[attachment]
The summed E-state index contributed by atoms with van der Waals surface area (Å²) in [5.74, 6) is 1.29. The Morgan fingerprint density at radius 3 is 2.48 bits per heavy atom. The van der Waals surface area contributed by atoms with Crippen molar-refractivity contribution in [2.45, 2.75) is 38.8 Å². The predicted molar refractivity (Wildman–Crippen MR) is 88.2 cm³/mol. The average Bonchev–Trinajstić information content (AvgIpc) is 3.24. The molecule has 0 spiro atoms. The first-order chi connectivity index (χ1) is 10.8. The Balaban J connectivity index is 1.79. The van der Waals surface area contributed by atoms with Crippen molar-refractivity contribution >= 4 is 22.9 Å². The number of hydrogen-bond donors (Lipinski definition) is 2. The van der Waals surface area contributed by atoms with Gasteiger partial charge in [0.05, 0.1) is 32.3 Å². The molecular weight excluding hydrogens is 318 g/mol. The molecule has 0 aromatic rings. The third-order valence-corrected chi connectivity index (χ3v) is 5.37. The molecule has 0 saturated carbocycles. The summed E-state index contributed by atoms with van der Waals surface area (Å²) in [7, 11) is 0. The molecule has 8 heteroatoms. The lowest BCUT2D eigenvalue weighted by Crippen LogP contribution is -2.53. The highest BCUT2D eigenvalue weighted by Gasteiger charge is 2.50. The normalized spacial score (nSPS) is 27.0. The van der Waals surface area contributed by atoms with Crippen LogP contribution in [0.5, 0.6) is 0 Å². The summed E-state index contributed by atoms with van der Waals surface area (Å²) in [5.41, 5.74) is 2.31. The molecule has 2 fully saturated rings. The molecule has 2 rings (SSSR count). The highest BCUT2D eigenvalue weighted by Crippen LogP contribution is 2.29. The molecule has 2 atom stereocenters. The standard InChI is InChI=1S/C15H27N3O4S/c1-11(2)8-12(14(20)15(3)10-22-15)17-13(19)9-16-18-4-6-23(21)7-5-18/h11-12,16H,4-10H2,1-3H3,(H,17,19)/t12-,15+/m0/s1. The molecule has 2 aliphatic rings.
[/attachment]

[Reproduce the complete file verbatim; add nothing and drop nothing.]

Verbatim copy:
The summed E-state index contributed by atoms with van der Waals surface area (Å²) in [5.74, 6) is 1.29. The Morgan fingerprint density at radius 3 is 2.48 bits per heavy atom. The van der Waals surface area contributed by atoms with Crippen molar-refractivity contribution in [2.45, 2.75) is 38.8 Å². The predicted molar refractivity (Wildman–Crippen MR) is 88.2 cm³/mol. The average Bonchev–Trinajstić information content (AvgIpc) is 3.24. The molecule has 0 spiro atoms. The first-order chi connectivity index (χ1) is 10.8. The Balaban J connectivity index is 1.79. The van der Waals surface area contributed by atoms with Crippen molar-refractivity contribution >= 4 is 22.9 Å². The number of hydrogen-bond donors (Lipinski definition) is 2. The van der Waals surface area contributed by atoms with Gasteiger partial charge in [0.05, 0.1) is 32.3 Å². The molecular weight excluding hydrogens is 318 g/mol. The molecule has 0 aromatic rings. The third-order valence-corrected chi connectivity index (χ3v) is 5.37. The molecule has 0 saturated carbocycles. The summed E-state index contributed by atoms with van der Waals surface area (Å²) in [7, 11) is 0. The molecule has 8 heteroatoms. The lowest BCUT2D eigenvalue weighted by Crippen LogP contribution is -2.53. The highest BCUT2D eigenvalue weighted by Gasteiger charge is 2.50. The normalized spacial score (nSPS) is 27.0. The van der Waals surface area contributed by atoms with Crippen LogP contribution in [0.5, 0.6) is 0 Å². The summed E-state index contributed by atoms with van der Waals surface area (Å²) in [5.41, 5.74) is 2.31. The molecule has 2 fully saturated rings. The molecule has 2 rings (SSSR count). The highest BCUT2D eigenvalue weighted by Crippen LogP contribution is 2.29. The molecule has 2 atom stereocenters. The standard InChI is InChI=1S/C15H27N3O4S/c1-11(2)8-12(14(20)15(3)10-22-15)17-13(19)9-16-18-4-6-23(21)7-5-18/h11-12,16H,4-10H2,1-3H3,(H,17,19)/t12-,15+/m0/s1. The molecule has 2 aliphatic rings.